David Nelson

David Nelson

After a big bull market, with volatility creeping back up, it is worth looking at some of the biggest risks to further gains in stocks. One that frequently gets discussed is how expensive stocks are, so let’s look at what that means.

When people say stocks are expensive, it is reference to their valuation. The valuation of stocks is simply their price compared to some fundamental metric, most often earnings. It essentially says that investors are willing to pay “x” for every dollar of stock earnings. The “x” that investors are willing to pay changes over time for all sorts of reasons.

When determining whether the current valuation is expensive or not, investors generally compare the current level with historical levels. Many, if not most, valuation metrics suggest that, currently, stocks are quite expensive compared to their history.

Take for instance one of the most popular measures out there, the Shiller CAPE ratio, popularized by Nobel laureate Robert Shiller. CAPE stands for cyclically adjusted price-to-earnings. Rather than look at just a single year of earnings, which can be distorted by extreme events (see last year), it takes an average of the last 10 years’ worth of earnings and compares stock prices to that.

By this measure, stocks look extremely expensive. The only time they have appeared more expensive was in the late 1990s dot com boom. The good news is that this metric doesn’t tell us much about returns over the next year, so it isn’t necessarily suggesting an imminent crisis. However, it has a good track record of calling longer-term returns and suggests that the next 10 years might not be as kind to investors as the last 10 years have been.

However, valuation analysis shouldn’t end there. There are other lenses that we can use to view the landscape. While comparing valuations to their historical levels can be useful, there are things that can distort that assessment. If we compare things now vs. say the 1950s, we see that trading costs are much lower now, the market itself is much more liquid and trading is much more efficient, information is much more readily available, along with many other improvements. Given these factors, investors should expect higher levels of valuations. Many risks that used to exist no longer do so investors do not need to require as high of return on investment.

One of the other lenses we can use in our assessment is called relative valuation. This type of analysis looks at valuations but adjusts for other factors. The other factor can be about anything such as money supply or economic growth, but the most common relative comparison is to interest rates.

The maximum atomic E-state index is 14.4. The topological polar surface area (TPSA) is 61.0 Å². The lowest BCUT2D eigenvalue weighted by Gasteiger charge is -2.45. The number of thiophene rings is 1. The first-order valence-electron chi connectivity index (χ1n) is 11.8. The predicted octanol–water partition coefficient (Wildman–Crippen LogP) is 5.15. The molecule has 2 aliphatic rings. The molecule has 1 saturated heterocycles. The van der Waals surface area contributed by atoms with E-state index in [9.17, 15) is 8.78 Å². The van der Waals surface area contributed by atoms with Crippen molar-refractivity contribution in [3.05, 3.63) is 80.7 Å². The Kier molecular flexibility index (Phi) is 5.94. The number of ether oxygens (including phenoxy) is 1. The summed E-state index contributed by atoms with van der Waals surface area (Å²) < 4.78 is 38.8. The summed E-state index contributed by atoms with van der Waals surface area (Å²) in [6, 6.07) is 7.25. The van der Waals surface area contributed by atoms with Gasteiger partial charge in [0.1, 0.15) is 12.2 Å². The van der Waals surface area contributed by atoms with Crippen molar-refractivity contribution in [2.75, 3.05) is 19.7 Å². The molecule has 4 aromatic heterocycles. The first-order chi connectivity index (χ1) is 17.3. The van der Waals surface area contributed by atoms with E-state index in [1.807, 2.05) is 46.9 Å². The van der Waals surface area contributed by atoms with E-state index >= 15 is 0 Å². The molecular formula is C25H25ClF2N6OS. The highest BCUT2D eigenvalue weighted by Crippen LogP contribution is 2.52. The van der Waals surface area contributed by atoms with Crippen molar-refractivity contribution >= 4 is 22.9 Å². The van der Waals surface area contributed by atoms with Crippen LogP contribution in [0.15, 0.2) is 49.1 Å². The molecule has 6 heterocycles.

For example, one of the things we look at is comparing stocks earnings yields to intermediate-term bond yields. Higher yields tend to attract investment so when stock yields are higher than bond yields, it would suggest favoring stocks. When we look at current levels of stock valuations adjusted for bond yields, stocks still look quite reasonably priced due to extremely low interest rates.

Certainly, nobody would suggest that stocks are cheap in absolute terms, but a look at relative valuations hints that there might be explanations for those high levels. However, no measure of valuation is a great timing tool, these metrics simply speak to general risk conditions. Investors should weigh all the data available to them when making asset allocation decisions and update their views frequently.

David M. Nelson is president and CEO of NelsonCorp Wealth Management.

Disclosure: Investing involves risk. Depending on the types of investments, there may be varying degrees of risk. Investors should be prepared to bear loss, including loss of principal. Indices mentioned are unmanaged and cannot be invested into directly. Past performance is no guarantee of future results. Examples are hypothetical and for illustrative purposes only. The rates of return do not represent any actual investment and cannot be guaranteed.

Securities through Cambridge Investment Research, Inc., Member FINRA/SIPC. Advisory services through Cambridge Investment Research Advisors, Inc. Cambridge and NelsonCorp not affiliated.

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